16 Least Squares Regression

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LS Regression - 1 16 - Least Squares Regression The old adage, KISS (keep it simple stupid) forms the basis for regression analysis. In the preceding discussion on Lagrangian interpolation, we started with n points, and obtained a polynomial with exactly n —1 terms that approximated the n points. In regression analysis, we again start with n points, but instead of finding a polynomial with n terms, we fit an arbitrary function (not necessarily a polynomial) with a number of terms that we are free to select, as long as it is less than n —1. The most well-known example of regression is the fitting of a straight line (two-term polynomial) to a series of n data points through a least squares approximation. This is known as least squares linear regression. The following figure shows a series of 100 points. With linear regression we want to fit a straight line of the form y = mx+b to the series of data points. In other words, we want to find m and b . In order to do so, we recognize that each data point represents an equation: ... 2 2 1 1 b mx y b mx y + = + = In matrix form, these relations can be written as:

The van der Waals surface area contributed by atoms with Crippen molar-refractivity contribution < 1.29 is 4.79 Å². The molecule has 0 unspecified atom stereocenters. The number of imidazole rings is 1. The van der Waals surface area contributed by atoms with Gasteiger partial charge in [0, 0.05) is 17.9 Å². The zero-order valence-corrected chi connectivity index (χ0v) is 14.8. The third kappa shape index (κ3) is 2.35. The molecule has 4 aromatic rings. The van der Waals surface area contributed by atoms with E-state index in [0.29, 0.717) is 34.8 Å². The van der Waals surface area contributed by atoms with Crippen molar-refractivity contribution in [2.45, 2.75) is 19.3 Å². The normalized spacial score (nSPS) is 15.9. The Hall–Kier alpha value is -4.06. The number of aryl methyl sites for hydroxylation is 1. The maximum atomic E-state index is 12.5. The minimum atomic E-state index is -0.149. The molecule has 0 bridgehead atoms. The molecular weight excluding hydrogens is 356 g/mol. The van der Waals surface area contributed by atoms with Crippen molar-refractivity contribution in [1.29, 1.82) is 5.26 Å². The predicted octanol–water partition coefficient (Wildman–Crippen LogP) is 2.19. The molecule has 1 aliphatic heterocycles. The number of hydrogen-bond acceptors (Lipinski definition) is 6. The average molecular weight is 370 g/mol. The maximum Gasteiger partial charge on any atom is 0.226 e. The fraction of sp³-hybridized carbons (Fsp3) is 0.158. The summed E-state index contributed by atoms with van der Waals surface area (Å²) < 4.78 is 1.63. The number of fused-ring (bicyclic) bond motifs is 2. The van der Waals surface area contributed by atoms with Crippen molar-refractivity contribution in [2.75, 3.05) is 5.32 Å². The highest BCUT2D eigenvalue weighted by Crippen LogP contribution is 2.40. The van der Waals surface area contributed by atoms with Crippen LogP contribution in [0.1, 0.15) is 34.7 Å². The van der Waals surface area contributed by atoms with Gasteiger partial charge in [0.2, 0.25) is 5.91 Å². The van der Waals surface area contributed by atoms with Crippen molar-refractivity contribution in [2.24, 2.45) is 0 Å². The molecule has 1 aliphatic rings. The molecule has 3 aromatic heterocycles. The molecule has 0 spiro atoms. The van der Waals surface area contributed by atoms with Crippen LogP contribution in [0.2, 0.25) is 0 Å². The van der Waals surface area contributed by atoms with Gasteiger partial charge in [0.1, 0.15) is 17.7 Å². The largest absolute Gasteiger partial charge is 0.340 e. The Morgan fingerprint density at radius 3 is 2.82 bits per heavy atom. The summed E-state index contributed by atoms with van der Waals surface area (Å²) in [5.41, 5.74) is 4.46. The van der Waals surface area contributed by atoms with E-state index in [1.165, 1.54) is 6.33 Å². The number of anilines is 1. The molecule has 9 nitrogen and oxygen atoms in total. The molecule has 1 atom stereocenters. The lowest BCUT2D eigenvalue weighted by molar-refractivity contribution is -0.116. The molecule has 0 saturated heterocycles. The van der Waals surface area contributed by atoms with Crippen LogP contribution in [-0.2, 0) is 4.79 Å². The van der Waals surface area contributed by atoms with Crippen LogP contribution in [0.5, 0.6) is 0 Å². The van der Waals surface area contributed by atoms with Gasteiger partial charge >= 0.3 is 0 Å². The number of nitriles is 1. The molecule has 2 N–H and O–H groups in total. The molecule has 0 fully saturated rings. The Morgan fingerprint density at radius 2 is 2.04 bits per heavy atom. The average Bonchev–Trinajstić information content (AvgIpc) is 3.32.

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LS Regression - 2 = 3 2 1 100 2 1 ... 1 ... ... 1 1 y y y m b x x x Note that it would be trivial to reformulate this problem to fit a parabola or a cubic equation. The formulation for a cubic fit of the form y = a 0 + a 1 x + a 2 x 2 + a 3 x 3 would be = 100 2 1 3 2 1 0 3 100 2 100 100 3 2 2 2 2 3 1
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This note was uploaded on 02/12/2011 for the course E 7 taught by Professor Patzek during the Spring '08 term at University of California, Berkeley.

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16 Least Squares Regression - 16 - Least Squares Regression...

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